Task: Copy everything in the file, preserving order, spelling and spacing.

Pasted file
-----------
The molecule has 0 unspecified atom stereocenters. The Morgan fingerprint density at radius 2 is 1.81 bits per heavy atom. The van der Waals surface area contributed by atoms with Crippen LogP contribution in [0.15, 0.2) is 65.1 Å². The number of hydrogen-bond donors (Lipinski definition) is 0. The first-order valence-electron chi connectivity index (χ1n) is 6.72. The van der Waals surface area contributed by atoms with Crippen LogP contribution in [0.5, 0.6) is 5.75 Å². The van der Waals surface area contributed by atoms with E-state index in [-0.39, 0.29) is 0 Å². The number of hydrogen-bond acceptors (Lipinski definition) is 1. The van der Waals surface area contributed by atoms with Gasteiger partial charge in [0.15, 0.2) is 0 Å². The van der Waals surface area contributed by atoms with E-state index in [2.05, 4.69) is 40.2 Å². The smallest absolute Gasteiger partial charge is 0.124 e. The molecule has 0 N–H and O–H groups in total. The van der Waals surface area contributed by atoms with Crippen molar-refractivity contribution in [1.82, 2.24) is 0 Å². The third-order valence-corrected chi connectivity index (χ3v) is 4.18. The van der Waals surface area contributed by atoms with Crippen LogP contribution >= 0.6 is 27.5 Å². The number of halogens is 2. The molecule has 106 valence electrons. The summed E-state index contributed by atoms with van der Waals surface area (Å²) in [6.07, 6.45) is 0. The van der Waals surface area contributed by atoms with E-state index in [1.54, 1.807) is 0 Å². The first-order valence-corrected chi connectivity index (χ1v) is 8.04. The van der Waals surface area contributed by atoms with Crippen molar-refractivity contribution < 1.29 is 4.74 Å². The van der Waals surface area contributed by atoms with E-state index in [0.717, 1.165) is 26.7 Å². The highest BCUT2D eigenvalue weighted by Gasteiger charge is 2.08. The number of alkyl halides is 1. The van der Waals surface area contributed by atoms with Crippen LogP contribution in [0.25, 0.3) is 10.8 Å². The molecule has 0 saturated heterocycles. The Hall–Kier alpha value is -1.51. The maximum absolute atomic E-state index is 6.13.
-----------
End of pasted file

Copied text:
The molecule has 0 unspecified atom stereocenters. The Morgan fingerprint density at radius 2 is 1.81 bits per heavy atom. The van der Waals surface area contributed by atoms with Crippen LogP contribution in [0.15, 0.2) is 65.1 Å². The number of hydrogen-bond donors (Lipinski definition) is 0. The first-order valence-electron chi connectivity index (χ1n) is 6.72. The van der Waals surface area contributed by atoms with Crippen LogP contribution in [0.5, 0.6) is 5.75 Å². The van der Waals surface area contributed by atoms with E-state index in [-0.39, 0.29) is 0 Å². The number of hydrogen-bond acceptors (Lipinski definition) is 1. The van der Waals surface area contributed by atoms with Gasteiger partial charge in [0.15, 0.2) is 0 Å². The van der Waals surface area contributed by atoms with E-state index in [2.05, 4.69) is 40.2 Å². The smallest absolute Gasteiger partial charge is 0.124 e. The molecule has 0 N–H and O–H groups in total. The van der Waals surface area contributed by atoms with Crippen molar-refractivity contribution in [1.82, 2.24) is 0 Å². The third-order valence-corrected chi connectivity index (χ3v) is 4.18. The van der Waals surface area contributed by atoms with Crippen LogP contribution >= 0.6 is 27.5 Å². The number of halogens is 2. The molecule has 106 valence electrons. The summed E-state index contributed by atoms with van der Waals surface area (Å²) in [6.07, 6.45) is 0. The van der Waals surface area contributed by atoms with E-state index in [1.54, 1.807) is 0 Å². The first-order valence-corrected chi connectivity index (χ1v) is 8.04. The van der Waals surface area contributed by atoms with Crippen molar-refractivity contribution < 1.29 is 4.74 Å². The van der Waals surface area contributed by atoms with E-state index in [0.717, 1.165) is 26.7 Å². The highest BCUT2D eigenvalue weighted by Gasteiger charge is 2.08. The number of alkyl halides is 1. The van der Waals surface area contributed by atoms with Crippen LogP contribution in [0.25, 0.3) is 10.8 Å². The molecule has 0 saturated heterocycles. The Hall–Kier alpha value is -1.51. The maximum absolute atomic E-state index is 6.13.